‘Romantic North’ reserves vital to domestic energy supply

Oil consumption in Myanmar is likely to double by 2025, meaning that new discoveries are essential to meet energy demand for the future without relying too heavily on imports. But some fear the dream of finding large proven reserves may not be realised.

The likelihood of finding commercially viable reserves in recently awarded onshore and offshore blocks was a major topic of debate at the 2nd Myanmar Oil and Gas Conference in Yangon on May 19. Many participants voiced fears that finding proven reserves may turn out to be more difficult than anticipated.

“How big is the potential onshore? There is romantic, big potential in the North. Geologists get emotional about these big structures,” said Peter Cockroft, adviser to Pacific Hunt Energy, which won two onshore blocks in the 2013 bidding round.

Offshore, expectations are pinned on the deepwater blocks, where no reserves have yet been proven. “It is these deepwater blocks that will play a key role in Myanmar’s energy future,” said U Than Tun, director for offshore at Myanma Oil and Gas Enterprise (MOGE).

It is as yet unclear whether exploration will produce vast or limited reserves. In response to a question on his level of optimism about the exploration phase, U Than Tun said that according to MOGE’s geologists, the probability of success is between 20 percent and 50pc.

Since 2011, 25 onshore blocks and 20 offshore blocks have been awarded to international companies through joint ventures with local partners. However, seismic acquisition activities, site surveys and exploration drilling can take up to 10 years. Production is unlikely to begin at any of the recently awarded blocks until 2028, according to senior geologists.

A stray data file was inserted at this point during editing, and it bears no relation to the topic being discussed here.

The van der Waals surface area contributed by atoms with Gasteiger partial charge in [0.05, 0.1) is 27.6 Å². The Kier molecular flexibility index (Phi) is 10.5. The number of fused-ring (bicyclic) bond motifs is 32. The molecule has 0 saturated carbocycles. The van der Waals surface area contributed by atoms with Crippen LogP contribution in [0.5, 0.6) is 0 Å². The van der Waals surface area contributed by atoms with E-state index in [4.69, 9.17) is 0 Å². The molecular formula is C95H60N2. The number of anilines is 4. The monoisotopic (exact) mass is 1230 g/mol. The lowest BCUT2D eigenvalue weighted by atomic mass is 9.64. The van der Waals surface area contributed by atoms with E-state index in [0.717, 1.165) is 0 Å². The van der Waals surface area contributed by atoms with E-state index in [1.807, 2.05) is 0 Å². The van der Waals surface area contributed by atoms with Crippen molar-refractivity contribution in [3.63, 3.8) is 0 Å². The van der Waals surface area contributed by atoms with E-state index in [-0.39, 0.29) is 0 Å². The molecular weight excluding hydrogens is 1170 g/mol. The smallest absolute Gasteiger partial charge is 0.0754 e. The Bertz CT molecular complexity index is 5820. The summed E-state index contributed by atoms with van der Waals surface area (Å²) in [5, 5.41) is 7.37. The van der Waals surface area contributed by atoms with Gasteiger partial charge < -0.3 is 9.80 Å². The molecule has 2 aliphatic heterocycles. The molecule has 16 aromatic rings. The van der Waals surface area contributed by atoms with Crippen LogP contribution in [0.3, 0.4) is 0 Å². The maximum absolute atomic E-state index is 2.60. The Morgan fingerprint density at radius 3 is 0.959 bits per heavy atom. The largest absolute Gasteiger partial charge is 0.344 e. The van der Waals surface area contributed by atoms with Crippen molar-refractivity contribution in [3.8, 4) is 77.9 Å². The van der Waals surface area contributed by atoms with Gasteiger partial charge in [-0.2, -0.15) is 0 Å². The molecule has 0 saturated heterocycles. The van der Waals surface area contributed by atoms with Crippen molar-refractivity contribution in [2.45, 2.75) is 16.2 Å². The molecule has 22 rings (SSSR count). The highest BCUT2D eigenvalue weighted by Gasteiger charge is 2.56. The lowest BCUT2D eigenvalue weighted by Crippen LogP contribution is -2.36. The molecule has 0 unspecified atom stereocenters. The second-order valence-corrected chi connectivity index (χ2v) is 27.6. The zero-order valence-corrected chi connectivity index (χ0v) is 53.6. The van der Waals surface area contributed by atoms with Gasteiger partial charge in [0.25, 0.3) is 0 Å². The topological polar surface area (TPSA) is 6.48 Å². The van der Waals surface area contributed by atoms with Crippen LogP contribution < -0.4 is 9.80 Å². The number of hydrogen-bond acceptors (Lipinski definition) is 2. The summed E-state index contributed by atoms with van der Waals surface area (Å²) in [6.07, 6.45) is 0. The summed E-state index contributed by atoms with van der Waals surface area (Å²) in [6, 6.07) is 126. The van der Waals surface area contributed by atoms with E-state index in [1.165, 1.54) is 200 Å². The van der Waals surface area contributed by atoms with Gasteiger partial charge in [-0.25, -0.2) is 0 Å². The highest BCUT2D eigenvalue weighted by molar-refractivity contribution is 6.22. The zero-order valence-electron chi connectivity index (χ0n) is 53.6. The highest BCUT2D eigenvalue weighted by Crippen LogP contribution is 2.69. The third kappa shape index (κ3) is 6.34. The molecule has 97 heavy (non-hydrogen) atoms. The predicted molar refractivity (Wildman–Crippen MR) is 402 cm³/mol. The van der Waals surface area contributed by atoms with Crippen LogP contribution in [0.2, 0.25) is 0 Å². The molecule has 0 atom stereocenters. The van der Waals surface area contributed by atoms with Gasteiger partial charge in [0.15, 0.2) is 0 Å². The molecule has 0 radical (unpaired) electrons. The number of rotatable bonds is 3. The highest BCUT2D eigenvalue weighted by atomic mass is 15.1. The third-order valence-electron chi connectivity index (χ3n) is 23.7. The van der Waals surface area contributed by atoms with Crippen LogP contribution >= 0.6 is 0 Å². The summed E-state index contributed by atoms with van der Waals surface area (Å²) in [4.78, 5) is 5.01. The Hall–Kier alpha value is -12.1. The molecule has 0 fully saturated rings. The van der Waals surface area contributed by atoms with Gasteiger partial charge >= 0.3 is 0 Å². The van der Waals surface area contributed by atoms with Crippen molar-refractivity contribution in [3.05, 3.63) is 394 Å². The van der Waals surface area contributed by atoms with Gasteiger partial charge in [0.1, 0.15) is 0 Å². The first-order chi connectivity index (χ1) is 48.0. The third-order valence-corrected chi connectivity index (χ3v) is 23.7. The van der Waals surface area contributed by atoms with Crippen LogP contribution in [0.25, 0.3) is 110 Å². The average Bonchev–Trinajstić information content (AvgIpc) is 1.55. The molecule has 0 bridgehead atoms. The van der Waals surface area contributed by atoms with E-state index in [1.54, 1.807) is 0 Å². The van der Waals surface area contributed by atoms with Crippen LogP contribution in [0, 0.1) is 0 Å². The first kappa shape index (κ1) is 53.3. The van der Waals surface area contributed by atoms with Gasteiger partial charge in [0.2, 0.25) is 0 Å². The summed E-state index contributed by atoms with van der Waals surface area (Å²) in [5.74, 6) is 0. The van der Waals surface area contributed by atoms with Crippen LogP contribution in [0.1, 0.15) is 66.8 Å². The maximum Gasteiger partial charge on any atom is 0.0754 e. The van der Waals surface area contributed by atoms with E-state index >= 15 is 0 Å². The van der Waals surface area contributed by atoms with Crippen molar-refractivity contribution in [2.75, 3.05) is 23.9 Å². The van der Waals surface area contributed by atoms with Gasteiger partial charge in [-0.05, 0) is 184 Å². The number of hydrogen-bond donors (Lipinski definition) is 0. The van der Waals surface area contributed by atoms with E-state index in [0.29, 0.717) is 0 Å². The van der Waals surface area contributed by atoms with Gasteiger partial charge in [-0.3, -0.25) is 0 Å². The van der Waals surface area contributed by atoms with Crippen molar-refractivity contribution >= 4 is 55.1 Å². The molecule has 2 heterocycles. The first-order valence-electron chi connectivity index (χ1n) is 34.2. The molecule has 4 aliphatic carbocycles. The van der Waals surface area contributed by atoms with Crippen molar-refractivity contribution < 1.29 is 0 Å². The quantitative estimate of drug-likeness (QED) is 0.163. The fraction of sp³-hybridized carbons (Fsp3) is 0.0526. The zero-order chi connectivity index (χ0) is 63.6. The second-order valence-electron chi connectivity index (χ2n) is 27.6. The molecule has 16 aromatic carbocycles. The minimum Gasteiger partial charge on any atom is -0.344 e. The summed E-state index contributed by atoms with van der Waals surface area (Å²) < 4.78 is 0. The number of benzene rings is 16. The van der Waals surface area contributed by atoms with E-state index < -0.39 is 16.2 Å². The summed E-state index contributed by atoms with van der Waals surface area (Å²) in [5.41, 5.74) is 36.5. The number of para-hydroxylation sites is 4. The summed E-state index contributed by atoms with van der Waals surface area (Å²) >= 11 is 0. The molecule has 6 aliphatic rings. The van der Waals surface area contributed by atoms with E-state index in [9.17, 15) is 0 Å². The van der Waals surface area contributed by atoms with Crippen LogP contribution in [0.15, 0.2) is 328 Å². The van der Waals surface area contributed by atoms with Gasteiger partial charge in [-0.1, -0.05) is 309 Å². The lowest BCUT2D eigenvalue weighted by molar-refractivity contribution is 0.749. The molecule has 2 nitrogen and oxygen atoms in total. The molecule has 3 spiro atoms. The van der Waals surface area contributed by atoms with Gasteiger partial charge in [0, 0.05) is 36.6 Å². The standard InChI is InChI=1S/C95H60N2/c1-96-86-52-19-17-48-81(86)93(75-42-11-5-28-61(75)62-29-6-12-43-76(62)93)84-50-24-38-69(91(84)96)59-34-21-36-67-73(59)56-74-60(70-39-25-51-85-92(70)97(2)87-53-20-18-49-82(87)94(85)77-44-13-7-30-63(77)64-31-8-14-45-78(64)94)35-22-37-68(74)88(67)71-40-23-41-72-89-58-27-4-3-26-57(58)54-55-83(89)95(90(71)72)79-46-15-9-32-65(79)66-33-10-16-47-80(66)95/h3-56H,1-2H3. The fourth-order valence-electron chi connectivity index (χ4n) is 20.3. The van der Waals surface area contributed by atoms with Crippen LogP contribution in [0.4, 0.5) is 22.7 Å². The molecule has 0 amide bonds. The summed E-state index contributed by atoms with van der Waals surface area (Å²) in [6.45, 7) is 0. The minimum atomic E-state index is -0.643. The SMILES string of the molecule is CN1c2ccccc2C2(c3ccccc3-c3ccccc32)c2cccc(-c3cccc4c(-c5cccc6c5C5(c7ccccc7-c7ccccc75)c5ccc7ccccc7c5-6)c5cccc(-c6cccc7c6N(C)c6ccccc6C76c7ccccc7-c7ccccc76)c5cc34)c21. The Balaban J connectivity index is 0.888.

In the meantime, Myanmar’s energy consumption of 42,000 barrels (bbl) per day of oil is likely to double by 2025, according to Daw Wah Wah Thaung, executive engineer at MOGE. “With the current production capacity, increasing oil consumption could only be covered by importing more refined petroleum products,” she said.

Total current production is 55 million cubic feet per day of natural gas from the onshore fields and 7000 barrels of condensate, and around 2 billion cubic feet per day of natural gas from the offshore fields. At present, Myanmar’s supply of natural gas can only meet 50pc of demand, added Daw Wah Wah Thaung.

By 2020, offshore production is expected to reach 2.25 billion cubic feet per day, as three more blocks will have begun production, but production at the Yetagun field will be in decline.

This means that the country will continue to heavily rely on imports. While global oil prices are likely to remain between US$50 and $60 per barrel for the next two years, according to a Natixis cross-expertise study published in April, over the medium to long term it could become expensive for Myanmar if the next few years of exploration are unsuccessful.